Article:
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Poor Brain Connections Key Factor in Learning & Cognitive Difficulties

Posted by Peter Barnes on March 7, 2020 at 3:49 PM

brain connectivityNew research from the University of Cambridge (UK) has confirmed that severe learning and cognitive difficulties are the result of poor connectivity between parts of the brain, and do not arise from specific brain regions, as some scientists previously thought.

Children who are struggling at school sometimes receive a formal diagnosis of a specific learning difficulty or disability. The diagnosis may be dyslexia, dyscalculia, developmental language disorder, ADHD, dyspraxia, or autism spectrum disorder, or a combination of these.

The research team’s work with almost 500 children used concluded that there are no specific brain areas that cause these difficulties.

They found children’s brains were organised around hubs, like an efficient traffic system. Children with poorly connected hubs – like a train station with few or poor connections – had widespread and severe cognitive problems.

Dr Duncan Astle, senior author on the study, said, “Scientists have argued for decades that there are specific brain regions that predict having a particular learning disorder or difficulty, but we’ve shown that this isn’t the case.”

“It’s much more important to consider how these brain areas are connected – specifically, whether they are connected via hubs. The severity of learning difficulties was strongly associated with the connectedness of these hubs, because they play a key role in sharing information between brain areas.”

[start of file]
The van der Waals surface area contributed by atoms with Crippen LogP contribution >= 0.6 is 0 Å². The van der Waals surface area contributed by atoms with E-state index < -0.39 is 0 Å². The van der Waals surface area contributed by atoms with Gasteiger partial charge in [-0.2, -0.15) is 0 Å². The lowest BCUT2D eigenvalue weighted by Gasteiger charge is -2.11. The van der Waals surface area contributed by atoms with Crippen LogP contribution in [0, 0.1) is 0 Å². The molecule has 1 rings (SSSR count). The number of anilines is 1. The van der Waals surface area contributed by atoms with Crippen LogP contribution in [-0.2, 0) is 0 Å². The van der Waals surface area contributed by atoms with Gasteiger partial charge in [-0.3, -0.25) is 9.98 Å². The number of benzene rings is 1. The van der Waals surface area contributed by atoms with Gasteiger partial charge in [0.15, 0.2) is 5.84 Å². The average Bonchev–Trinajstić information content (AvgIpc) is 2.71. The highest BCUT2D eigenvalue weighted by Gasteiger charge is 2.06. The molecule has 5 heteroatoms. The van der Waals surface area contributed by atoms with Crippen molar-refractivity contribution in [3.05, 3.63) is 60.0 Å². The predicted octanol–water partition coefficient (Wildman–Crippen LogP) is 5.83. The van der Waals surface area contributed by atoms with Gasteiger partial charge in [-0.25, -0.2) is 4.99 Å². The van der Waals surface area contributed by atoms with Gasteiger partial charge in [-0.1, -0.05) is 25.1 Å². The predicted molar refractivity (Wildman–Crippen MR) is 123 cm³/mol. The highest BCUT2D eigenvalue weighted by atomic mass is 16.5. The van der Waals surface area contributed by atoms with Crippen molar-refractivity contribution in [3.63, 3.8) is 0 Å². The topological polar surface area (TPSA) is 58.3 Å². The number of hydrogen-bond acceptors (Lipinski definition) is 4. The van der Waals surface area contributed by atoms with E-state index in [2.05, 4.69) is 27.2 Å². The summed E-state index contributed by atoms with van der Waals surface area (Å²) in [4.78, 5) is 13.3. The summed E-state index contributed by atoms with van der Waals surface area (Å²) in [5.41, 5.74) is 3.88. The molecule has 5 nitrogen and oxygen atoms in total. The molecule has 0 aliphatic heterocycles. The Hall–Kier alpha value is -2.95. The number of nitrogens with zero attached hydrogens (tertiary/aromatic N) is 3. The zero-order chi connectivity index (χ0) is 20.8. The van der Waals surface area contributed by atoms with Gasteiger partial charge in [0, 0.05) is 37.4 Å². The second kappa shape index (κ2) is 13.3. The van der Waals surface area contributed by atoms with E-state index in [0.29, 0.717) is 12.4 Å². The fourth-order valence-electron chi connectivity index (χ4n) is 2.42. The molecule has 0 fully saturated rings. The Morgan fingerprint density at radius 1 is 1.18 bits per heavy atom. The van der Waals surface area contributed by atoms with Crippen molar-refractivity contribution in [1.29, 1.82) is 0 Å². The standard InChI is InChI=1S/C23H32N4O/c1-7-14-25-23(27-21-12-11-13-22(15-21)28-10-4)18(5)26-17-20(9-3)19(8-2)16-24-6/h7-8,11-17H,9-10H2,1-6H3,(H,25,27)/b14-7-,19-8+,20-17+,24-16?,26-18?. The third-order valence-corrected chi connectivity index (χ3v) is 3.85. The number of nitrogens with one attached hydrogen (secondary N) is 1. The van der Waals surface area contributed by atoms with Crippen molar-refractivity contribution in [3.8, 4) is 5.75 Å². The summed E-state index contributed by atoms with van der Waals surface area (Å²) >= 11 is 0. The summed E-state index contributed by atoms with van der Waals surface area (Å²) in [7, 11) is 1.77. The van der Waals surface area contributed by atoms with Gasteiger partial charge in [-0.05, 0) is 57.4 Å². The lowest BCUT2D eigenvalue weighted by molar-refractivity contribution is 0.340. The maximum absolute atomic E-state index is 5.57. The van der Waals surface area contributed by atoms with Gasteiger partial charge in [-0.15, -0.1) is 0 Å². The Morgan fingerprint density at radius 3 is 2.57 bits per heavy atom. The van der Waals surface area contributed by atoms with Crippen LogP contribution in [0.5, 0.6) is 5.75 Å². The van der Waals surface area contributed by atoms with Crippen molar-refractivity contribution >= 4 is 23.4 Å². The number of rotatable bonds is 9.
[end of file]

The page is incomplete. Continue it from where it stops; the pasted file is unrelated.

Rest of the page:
Dr Astle said one implication of this research is that interventions should be less reliant on diagnostic labels.

“Receiving a diagnosis is important for families. It can give professional recognition for a child’s difficulties and open the door to specialist support. But in terms of specific interventions, for example from the child’s teachers, they can be a distraction.”

“It’s better to look at their areas of cognitive difficulties and how these can be supported, for example using specific interventions to improve listening skills or language competencies, or at interventions that would be good for the whole class, like how to how to reduce working memory demands during learning.”

Download 'What to do when your child has Dyscalculia'

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